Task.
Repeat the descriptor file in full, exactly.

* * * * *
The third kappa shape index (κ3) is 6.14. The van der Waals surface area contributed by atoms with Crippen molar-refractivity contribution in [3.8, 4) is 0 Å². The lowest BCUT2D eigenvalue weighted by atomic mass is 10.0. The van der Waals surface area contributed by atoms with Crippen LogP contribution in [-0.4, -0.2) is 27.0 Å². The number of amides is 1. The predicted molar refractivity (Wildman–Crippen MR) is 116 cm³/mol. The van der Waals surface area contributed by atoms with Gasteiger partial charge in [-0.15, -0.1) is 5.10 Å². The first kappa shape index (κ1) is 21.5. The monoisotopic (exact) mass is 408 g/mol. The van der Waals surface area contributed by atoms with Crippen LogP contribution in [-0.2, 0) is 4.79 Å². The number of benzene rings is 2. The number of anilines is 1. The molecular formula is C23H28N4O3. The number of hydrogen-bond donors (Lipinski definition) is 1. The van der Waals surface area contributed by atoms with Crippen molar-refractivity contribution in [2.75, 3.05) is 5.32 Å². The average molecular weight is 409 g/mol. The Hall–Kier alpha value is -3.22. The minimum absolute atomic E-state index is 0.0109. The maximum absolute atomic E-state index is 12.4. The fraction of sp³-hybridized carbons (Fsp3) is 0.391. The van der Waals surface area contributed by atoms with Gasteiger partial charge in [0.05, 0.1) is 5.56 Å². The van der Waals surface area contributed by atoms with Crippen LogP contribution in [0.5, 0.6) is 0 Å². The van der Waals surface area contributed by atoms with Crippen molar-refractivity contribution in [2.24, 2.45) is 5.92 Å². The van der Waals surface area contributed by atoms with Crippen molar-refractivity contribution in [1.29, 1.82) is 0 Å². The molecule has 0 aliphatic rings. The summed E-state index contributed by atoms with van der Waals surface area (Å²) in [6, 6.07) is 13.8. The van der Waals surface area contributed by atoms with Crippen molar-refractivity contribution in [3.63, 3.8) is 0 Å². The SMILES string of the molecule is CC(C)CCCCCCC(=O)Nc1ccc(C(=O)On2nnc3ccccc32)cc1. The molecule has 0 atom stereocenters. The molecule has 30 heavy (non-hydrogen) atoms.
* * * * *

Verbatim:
The third kappa shape index (κ3) is 6.14. The van der Waals surface area contributed by atoms with Crippen molar-refractivity contribution in [3.8, 4) is 0 Å². The lowest BCUT2D eigenvalue weighted by atomic mass is 10.0. The van der Waals surface area contributed by atoms with Crippen LogP contribution in [-0.4, -0.2) is 27.0 Å². The number of amides is 1. The predicted molar refractivity (Wildman–Crippen MR) is 116 cm³/mol. The van der Waals surface area contributed by atoms with Gasteiger partial charge in [-0.15, -0.1) is 5.10 Å². The first kappa shape index (κ1) is 21.5. The monoisotopic (exact) mass is 408 g/mol. The van der Waals surface area contributed by atoms with Crippen LogP contribution in [-0.2, 0) is 4.79 Å². The number of benzene rings is 2. The number of anilines is 1. The molecular formula is C23H28N4O3. The number of hydrogen-bond donors (Lipinski definition) is 1. The van der Waals surface area contributed by atoms with Crippen molar-refractivity contribution in [2.75, 3.05) is 5.32 Å². The average molecular weight is 409 g/mol. The Hall–Kier alpha value is -3.22. The minimum absolute atomic E-state index is 0.0109. The maximum absolute atomic E-state index is 12.4. The fraction of sp³-hybridized carbons (Fsp3) is 0.391. The van der Waals surface area contributed by atoms with Gasteiger partial charge in [0.05, 0.1) is 5.56 Å². The van der Waals surface area contributed by atoms with Crippen LogP contribution in [0.5, 0.6) is 0 Å². The van der Waals surface area contributed by atoms with Crippen molar-refractivity contribution in [2.24, 2.45) is 5.92 Å². The van der Waals surface area contributed by atoms with Crippen molar-refractivity contribution in [1.29, 1.82) is 0 Å². The molecule has 0 aliphatic rings. The summed E-state index contributed by atoms with van der Waals surface area (Å²) in [6, 6.07) is 13.8. The van der Waals surface area contributed by atoms with Crippen molar-refractivity contribution in [3.63, 3.8) is 0 Å². The SMILES string of the molecule is CC(C)CCCCCCC(=O)Nc1ccc(C(=O)On2nnc3ccccc32)cc1. The molecule has 0 atom stereocenters. The molecule has 30 heavy (non-hydrogen) atoms.